A major new UK research centre on Energy Demand has been announced by the EPSRC and ESRC today, to develop and deliver internationally leading research, focusing on energy demand from a systemic, socio-technical perspective.
Funded with £19.5 million from the Engineering and Physical Sciences Research Council (EPSRC) and the Economic and Social Research Council (ESRC), the UK Centre for Research into Energy Demand (CREDS) will be led by the Environmental Change Institute’s (ECI’s) Professor Nick Eyre, Co-Director of the Oxford Martin Programme on Integrating Renewable Energy and bring together a world-leading and multi-disciplinary group of researchers.
They will look to lead whole systems research on energy demand in the UK. They will champion research that is inter-disciplinary and whole systems, focusing on the energy demand aspects of the transition to a secure and affordable low carbon energy system, and the existing excellent single-disciplinary and component-related research.
Professor Eyre said: “The goals of a secure, affordable, low carbon energy system are only achievable if energy demand is reduced, decarbonised and made more flexible. Understanding how these changes can happen is a major inter-disciplinary research challenge.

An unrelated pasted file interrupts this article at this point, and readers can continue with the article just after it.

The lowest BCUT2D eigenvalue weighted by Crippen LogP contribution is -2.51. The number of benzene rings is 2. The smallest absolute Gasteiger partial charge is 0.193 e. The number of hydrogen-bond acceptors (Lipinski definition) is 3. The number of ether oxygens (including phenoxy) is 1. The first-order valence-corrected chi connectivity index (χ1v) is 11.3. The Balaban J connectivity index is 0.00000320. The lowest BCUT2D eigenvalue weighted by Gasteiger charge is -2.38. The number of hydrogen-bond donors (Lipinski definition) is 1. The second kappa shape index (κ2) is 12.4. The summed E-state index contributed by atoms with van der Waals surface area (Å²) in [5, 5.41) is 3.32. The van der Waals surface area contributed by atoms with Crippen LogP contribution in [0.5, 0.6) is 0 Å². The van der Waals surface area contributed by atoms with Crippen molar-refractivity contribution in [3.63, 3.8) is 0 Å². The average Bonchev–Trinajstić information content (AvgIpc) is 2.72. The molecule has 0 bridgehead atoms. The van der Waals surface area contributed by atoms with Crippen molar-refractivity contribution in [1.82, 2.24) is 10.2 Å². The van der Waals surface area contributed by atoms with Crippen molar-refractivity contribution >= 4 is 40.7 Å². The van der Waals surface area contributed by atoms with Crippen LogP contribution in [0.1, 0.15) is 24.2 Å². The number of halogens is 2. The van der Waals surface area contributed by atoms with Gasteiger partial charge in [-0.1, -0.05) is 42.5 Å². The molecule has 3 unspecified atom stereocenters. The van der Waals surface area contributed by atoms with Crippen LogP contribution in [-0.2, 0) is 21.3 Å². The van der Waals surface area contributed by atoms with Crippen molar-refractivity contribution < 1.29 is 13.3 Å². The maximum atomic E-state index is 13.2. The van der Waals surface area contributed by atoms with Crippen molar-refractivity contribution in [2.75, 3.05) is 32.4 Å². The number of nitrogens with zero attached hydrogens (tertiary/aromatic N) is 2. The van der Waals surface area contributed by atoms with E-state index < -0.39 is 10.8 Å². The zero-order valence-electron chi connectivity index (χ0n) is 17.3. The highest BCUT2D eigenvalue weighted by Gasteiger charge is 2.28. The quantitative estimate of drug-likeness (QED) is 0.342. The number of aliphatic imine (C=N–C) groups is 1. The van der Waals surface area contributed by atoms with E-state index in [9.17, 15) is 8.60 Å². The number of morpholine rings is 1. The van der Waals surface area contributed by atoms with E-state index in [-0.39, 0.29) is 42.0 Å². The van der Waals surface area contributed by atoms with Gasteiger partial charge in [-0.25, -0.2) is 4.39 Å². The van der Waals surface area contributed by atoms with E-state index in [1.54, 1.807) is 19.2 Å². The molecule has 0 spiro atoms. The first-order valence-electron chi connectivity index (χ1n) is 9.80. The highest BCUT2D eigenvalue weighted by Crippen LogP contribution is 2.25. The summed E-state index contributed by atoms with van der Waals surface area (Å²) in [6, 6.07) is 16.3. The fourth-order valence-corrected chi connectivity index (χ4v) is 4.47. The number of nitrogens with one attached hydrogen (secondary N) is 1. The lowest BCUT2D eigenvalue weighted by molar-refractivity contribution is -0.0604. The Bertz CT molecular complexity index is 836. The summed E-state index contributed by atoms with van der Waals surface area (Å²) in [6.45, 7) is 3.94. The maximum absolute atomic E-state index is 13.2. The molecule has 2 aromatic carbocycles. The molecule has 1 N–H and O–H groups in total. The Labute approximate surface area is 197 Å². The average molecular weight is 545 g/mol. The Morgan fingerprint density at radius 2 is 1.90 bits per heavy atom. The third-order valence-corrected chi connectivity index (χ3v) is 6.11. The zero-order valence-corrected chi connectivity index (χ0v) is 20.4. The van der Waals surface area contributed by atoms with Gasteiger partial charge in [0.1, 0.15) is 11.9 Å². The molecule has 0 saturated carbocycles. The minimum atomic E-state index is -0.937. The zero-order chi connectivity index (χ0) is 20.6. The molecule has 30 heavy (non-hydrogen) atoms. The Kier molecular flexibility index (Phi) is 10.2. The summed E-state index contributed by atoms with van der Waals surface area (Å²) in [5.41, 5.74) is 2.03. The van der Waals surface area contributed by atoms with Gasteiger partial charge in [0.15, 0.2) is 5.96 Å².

The UK Centre for Research on Energy Demand gives us a major opportunity to address this challenge, building on existing excellent UK research. We aim to play a leading role in global research, and for the Centre to act as a hub, enabling all UK energy demand research to have more coordinated impact on business and policy decisions.”
The proposed programme of research will have several themes that align well with elements of the Government’s Clean Growth Strategy, especially Improving Business and Industry Efficiency, Improving our Homes and Accelerating the Shift to Low Carbon Transport.
The Centre involves over 40 academics at 13 institutions across the UK and Professor Eyre will be supported by a team of seven Co-Directors who have a balance of skills, covering the key energy demand sectors – buildings, transport and industry – and a wide range of disciplinary backgrounds.
The Co-Directors all have a track record of strong commitment to inter-disciplinary research.
Professor Eyre noted that the team “aims to play a leading role in global research, and for the Centre to act as a hub, enabling all UK energy demand research to have more coordinated impact on business and policy decisions.”